From a carbon footprint perspective it made sense for Freshzest to establish a growing facility in a warmer climate. According to Rob, preliminary anaylsis of the carbon inputs for Freshzest’s two sites, producing herbs in a warm climate reduces the carbon footprint by approximately 80% compared to the Victorian operation, even after the product is shipped to Melbourne.

The key criterion for location was sufficient sunlight to grow optimally through the coolers months of the year, between April and September. The secondary consideration was climate over the rest of the year. This led Rob to analyse solar radiation data, which pointed to several suitable sites in the Northern Rivers region of NSW.

“There were a number of boxes we wanted to tick off on,” said Rob. “Elevation to avoid floods and a good quality water supply were obvious requisites. Sunshine hours and climatic factors were big ones. After pressing the go button it took 18 months to find a suitable property.”

A perfect climate for lemon grass production.

Nestled in a cluster of hills between two mountain valleys, the 18ha Caniaba property includes a large catchment dam, which is also fed by an underwater spring. Two hectares have been approved for glasshouse development, giving Freshzest the option to double its northern production. Previously a macadamia plantation, most of the trees have been cleared in preparation to planting kaffir lime, curry leaf and some larger crops like lemon grass and rosemary to increase the range and volume of fresh culinary herbs. Once established, this in-field production will also assist with general maintenance around the glasshouse, and managing the immediate environment outside the glasshouse.

The glasshouse
The glasshouse is a Faber design similar to the Dutch Venlo-style glasshouse with 8-metre spans, 4.5 metres between the posts or bays, 5 metres to the gutter, and 20% floor to roof area ventilation. For simplicity, Freshzest opted for a laser-guided gravel floor with a 1:300mm fall every 100 metres from one end of the glasshouse to the other.

Shade screens and circulation fans play an important role in climate control.

The internal glasshouse fittings include LS Climate Control aluminium screens, circulation fans, overhead fogging system, and infra-red camera to measure plant temperature. When fully operational, the Caniaba glasshouse will follow European trends and monitor plant temperature to control the internal microclimate.

Plant temperature is monitored by infra-red technology.

“Plant temperature is what we need to focus on,” said Rob. “It’s like taking body temperature when you’re feeling crook.”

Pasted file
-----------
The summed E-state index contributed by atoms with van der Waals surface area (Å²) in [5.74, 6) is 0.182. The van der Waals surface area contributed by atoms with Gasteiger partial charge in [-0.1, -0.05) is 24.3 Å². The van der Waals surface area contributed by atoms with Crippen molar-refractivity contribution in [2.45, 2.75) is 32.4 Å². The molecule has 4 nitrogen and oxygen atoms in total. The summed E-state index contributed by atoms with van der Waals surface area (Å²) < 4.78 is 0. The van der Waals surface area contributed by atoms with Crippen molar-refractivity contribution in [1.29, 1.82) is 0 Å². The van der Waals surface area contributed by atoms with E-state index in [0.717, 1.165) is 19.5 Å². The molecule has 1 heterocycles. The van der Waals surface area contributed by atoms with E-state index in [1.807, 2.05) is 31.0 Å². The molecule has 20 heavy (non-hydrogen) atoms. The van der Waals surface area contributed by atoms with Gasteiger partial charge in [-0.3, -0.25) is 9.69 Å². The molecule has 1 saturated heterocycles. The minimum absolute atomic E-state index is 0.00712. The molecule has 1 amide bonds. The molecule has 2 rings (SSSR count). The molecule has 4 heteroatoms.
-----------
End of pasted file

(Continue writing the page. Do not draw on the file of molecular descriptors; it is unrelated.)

Rob Hayes tweaking the Priva climate control system.

An external weather station at roof height measures wind strength and direction, humidity and outside temperature. This data feeds into a Priva climate control system to maintain an optimum internal temperature between 22 and 24˚C.

CO2 levels are monitored day and night.

The vents do not include thrips screens, but Rob wouldn’t have it any other way. While the crop is open to flying pests, the open vents also bring beneficial insects that minimise pest infestations.

“The Northern Rivers region is ‘bug central’. There are more insects per m2 than anywhere else I have experienced,” said Rob. “Any hope of maintaining a bug-free growing environment in this climate is futile,” he added.

IPM scout Karen Morse spreads Monty, a beneficial predator mite.

Since commencing growing operations, the IPM team have discovered a new native beneficial insect that predates on Western Flower Thrips (WFT), an exciting find for Australia where there are few beneficial insects available to growers compared to their counterparts in Europe and North America. WFT is responsible for billions of dollars in crop losses worldwide each year with no effective control in sight. The discovery and promise of the Orrius beetle, and the effectiveness of the IPM program at Caniaba Farm, will be discussed in more detail in our next issue by consulting entomologists Stephen Goodwin and Marilyn Steiner.

Although the region has experienced hailstorms, the new glasshouse is located in a rain shadow, a local weather phenomenon that also minimises cloud cover and increases sunshine hours. In the event of hail, experience has already shown that the 4mm toughened glass will withstand golf balls, but maybe not cricket balls. The new facility is insured by Agricola Crop Insurance for both the glasshouse structure and crop, including lost wages and clean-up costs.